It seems that dieting has almost become a ‘normal’ activity amongst individuals in the UK. Every magazine we open shares diet details, every celebrity seems to endorse a different one, and it seems almost a rarity amongst certain groups not to discuss dieting. Of course, dieting can be done in a healthy way when it involves a balance of food groups, regular healthy eating and combined exercise to achieve weight loss goals. However many of the ‘fad’ diets that we read about do not seem to work on these principles. Very few women who diet realize that dieting itself causes severe psychological and physical changes. Dieting, even in women without eating disorders, often causes depression and irritability. When you diet, your metabolism slows down in order to conserve the small amount of food available. This is an intelligent move on your body’s part, and probably has helped people to survive in times of famine. The problem is that when you stop dieting, since your metabolism has slowed down, it becomes easier than ever to gain weight and you put weight on faster and more easily. Each time you go through another diet, this cycle continues. The only way to speed up your metabolism again is to eat.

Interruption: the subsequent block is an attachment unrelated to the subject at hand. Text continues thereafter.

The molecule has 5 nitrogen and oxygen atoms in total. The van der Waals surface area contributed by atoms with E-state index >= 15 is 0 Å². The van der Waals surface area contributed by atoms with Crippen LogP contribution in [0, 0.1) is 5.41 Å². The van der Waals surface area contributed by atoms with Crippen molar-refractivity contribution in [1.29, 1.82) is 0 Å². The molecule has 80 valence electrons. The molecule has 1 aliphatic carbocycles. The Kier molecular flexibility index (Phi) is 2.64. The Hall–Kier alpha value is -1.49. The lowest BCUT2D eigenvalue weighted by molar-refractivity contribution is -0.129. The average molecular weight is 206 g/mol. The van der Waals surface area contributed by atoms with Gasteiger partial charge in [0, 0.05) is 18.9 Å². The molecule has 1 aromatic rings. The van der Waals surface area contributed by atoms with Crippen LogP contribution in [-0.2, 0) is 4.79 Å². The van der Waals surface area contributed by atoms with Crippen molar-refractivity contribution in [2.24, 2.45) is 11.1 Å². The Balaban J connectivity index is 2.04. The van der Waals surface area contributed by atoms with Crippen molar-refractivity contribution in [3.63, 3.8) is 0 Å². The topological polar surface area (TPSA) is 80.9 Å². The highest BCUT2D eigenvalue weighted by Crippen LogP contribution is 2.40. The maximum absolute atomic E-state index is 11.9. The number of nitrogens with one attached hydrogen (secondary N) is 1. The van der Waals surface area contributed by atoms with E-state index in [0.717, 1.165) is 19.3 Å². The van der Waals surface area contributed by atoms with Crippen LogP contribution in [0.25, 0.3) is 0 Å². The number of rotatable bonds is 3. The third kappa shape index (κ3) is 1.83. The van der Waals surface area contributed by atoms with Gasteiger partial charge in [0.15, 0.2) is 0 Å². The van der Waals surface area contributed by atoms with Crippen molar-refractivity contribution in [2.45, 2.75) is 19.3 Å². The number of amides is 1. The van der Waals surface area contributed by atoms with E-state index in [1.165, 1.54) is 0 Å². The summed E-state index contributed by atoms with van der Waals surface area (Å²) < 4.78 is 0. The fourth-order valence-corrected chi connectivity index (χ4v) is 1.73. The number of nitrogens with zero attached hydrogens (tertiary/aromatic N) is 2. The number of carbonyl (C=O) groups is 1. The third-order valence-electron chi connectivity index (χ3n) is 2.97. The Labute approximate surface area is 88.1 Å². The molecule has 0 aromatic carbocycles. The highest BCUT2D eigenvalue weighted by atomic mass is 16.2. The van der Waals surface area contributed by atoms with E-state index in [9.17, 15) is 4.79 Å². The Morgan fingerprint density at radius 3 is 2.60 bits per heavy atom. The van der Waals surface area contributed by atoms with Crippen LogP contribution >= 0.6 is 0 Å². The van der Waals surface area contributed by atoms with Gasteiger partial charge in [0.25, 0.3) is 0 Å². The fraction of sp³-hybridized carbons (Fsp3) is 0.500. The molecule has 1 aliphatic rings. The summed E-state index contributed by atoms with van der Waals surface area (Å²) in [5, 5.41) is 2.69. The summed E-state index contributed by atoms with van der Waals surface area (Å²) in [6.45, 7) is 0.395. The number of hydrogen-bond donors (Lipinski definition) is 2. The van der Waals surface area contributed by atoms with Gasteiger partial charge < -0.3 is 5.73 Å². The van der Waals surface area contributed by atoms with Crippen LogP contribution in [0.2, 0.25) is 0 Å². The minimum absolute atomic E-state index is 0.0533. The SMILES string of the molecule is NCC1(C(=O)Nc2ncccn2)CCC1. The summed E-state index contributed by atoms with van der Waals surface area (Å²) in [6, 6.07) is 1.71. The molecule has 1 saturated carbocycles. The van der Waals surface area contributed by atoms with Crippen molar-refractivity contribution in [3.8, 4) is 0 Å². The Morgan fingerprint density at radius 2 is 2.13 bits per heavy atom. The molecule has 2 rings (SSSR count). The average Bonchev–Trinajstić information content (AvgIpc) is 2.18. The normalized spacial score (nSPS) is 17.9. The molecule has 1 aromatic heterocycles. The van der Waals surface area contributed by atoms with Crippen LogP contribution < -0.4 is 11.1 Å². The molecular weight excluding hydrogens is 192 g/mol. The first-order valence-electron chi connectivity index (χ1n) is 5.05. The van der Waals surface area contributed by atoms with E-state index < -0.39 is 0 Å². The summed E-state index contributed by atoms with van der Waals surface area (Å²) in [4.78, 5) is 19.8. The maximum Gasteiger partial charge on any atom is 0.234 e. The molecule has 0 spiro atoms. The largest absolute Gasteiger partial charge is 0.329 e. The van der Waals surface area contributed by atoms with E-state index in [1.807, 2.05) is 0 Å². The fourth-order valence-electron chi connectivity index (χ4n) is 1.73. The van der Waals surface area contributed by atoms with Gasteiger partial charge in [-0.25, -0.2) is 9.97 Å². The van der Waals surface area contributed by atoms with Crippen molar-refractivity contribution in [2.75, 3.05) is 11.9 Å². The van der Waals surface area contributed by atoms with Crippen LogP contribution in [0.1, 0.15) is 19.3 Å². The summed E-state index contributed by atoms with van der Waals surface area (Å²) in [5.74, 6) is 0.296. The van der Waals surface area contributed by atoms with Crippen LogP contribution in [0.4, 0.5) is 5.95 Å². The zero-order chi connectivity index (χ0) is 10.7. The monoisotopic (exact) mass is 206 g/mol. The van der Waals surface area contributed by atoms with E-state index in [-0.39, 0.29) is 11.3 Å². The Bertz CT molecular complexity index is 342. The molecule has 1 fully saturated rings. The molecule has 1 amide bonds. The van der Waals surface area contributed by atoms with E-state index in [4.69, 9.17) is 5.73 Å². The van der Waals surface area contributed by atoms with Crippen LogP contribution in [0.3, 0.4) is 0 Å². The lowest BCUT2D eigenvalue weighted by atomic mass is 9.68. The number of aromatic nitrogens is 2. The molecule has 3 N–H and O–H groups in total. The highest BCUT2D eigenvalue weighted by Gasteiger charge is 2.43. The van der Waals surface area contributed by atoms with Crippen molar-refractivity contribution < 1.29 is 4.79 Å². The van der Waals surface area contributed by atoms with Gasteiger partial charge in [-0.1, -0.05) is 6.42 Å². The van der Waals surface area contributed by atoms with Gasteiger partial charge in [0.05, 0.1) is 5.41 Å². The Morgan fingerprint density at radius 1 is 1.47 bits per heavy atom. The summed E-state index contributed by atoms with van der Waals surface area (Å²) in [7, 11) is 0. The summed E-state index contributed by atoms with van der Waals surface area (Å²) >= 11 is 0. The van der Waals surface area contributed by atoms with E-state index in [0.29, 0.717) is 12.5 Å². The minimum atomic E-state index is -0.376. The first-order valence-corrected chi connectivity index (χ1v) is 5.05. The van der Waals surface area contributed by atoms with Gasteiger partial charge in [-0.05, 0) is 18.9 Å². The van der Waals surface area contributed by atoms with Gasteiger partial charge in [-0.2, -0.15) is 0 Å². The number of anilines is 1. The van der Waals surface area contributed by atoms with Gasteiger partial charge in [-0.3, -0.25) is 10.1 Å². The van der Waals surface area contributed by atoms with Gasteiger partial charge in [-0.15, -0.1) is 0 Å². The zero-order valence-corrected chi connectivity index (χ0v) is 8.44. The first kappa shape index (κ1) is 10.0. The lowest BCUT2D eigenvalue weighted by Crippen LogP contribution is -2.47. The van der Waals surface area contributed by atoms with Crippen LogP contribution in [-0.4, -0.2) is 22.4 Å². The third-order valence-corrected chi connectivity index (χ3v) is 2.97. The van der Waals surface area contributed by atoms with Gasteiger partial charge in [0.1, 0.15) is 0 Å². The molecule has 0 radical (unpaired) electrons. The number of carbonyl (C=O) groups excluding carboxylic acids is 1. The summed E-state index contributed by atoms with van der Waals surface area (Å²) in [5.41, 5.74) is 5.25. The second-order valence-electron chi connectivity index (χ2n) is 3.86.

Your body is like a wood-burning stove. It needs fuel to keep warm. The fuel intake needs to be regular through the day. The fire inside the stove is like your metabolic rate. It will burn the hottest when it has plenty of fuel. When we limit the amount of energy or ‘fuel’ we are giving our body, we will undoubtedly experience a number of physical consequences: